From idea to PCB

Hi everyone. Today’s project is the creation, from scratch, of a complete PCB. My aim here is to give you a ready-to-go method, allowing you to create your own PCBs with common products. I’ll try to give you as much advices as I can.

First, we need an idea. Something not too complicated. But something useful. Let’s build an iPhone charger. Here’s an early prototype I made a few months ago:

And le awesomely drawn schematic for it:

 

Let’s get rid of perfboards and create a real PCB.

First, let’s use Eagle to create our schematic. To those of you that are kinda unused to this, I heavily recommend that you watch rpcelectronics’ video tutorial on youtube. Here’s the first lesson:

Based on the schematic above, let’s create something neat with Eagle.

First, create a new project, let’s say “iPhoneCharger”:

Then, in this project, add a new schematic:

From this point, I will kinda fast-forward the creation of the schematic. If you’re familiar with eagle this should be a piece of cake. If not, refer to the youtube tutorial.

First, add 5V signal and GND:

The, from the “rcl” library, add 4 resistors. I use 7.5mm width resistors, feel free to use the one you want:

Wire all this stuff up:

Then, add USB port. I found out that “con-berg -> PN87520” fits perfectly the ones I have. Create connections using the NAME tool:

Next, voltage regulator:

don’t forget resistor values:

You’re done! Now switch to PCB:

Arrange a bit the components:

Here’s a not-so bad first try. Note that I used a 9V battery clip as a battery input, so there are two big pads I can solder wires on:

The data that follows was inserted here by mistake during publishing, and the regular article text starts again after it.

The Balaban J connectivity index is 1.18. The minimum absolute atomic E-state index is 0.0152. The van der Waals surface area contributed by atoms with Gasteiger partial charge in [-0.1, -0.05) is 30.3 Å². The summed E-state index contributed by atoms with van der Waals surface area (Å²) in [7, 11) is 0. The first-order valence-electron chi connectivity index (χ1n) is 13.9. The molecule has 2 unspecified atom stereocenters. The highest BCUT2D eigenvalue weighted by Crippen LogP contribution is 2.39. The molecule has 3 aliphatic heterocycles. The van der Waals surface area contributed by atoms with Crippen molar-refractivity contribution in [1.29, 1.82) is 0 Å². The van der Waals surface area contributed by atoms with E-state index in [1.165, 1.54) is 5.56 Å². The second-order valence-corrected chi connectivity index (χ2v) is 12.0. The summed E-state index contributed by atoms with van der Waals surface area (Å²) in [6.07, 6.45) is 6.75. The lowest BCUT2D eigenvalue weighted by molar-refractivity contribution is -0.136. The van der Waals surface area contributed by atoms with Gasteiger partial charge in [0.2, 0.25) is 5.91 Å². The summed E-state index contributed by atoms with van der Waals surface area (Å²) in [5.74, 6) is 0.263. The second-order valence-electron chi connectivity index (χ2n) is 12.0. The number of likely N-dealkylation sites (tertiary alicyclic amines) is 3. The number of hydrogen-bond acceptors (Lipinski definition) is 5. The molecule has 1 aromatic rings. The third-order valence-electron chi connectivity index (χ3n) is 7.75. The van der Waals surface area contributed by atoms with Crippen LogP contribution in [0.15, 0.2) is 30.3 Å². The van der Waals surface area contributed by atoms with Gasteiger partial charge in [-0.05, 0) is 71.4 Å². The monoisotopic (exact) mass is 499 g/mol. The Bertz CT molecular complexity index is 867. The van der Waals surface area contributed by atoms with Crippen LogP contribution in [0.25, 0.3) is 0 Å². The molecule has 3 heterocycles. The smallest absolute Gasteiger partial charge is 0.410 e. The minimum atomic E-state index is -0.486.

Ok now that the circuit is ready to go, here’s some advice before you go further.

Many recommend the use of glossy magazine paper, so that’s what I did. But it failed, here’s why. First, I cut a piece of PCB:

Then scrub it using sandpaper. The finer the sandpaper, the longer it will take, but the finer the result:

Dry the board, then print your schematic:

Place the printed schematic on the board, and iron it at max temperature for 2/3min. The toner will melt and stick to the copper :

Then, the trickiest part, removing the paper. Pour water on the paper to soak it, and gently rub it until it removes completely:

   Here’s where I failed: magazine paper absorbs a part of the toner, and that part won’t transfer. Here’s the results of various tests:

almost there! From this point I decided to use glossy photo paper. I found that 170 g/sqmeter is ok with my laser printer. I insist on the fact that I used GLOSSY paper. It transfered almost perfectly:

now, to the etching. Here again, there were some fails 😀

I used my failed PCBs to test the recipe. For my first try, I used this:

  • one half of 23% muriatic (hypochloric) acid, known as HCl.
  • one half of 30% hydrogen peroxyde, known as H2O2.

BEWARE:

always pour acid to H2O2, not the opposite: a drop of water/H2O2 in strong acid would boil immediately and provoke dangerous smoke/spills!!!

Always wear safety goggles, gloves, and work in a ventilated area: etching process may exhaust toxic HCl smoke!!!

Also use glassware, plastic stuff may melt!!!

I did all the rest outside, on a plastic garden table. I gently tossed the board and, in a blink of an eye, it was etched. I used plastic tweezers to retrieve it and transfer it to a bucket of water.

Once the board was clean from acid and dried, I used acetone to remove the toner and reveal copper tracks. The result is that the blending I used was way to strong to correctly etch the board without destroying some of the tracks:

From here I adjusted the formula to be a lot less aggressive:

  • 100 mL water
  • 66 mL H2O2
  • 33 mL HCl

It resulted in a more gentle etching process. It took 10mn instead of a few seconds, but the result was almost perfect:

They see me bubblin’, they hatin’

Now to the painting.

I found out on some websites that glass paint fits perfectly the job. I used “anise green” paint, applied a thick layer and used q-tips to remove paint on pads:

The end is coming soon!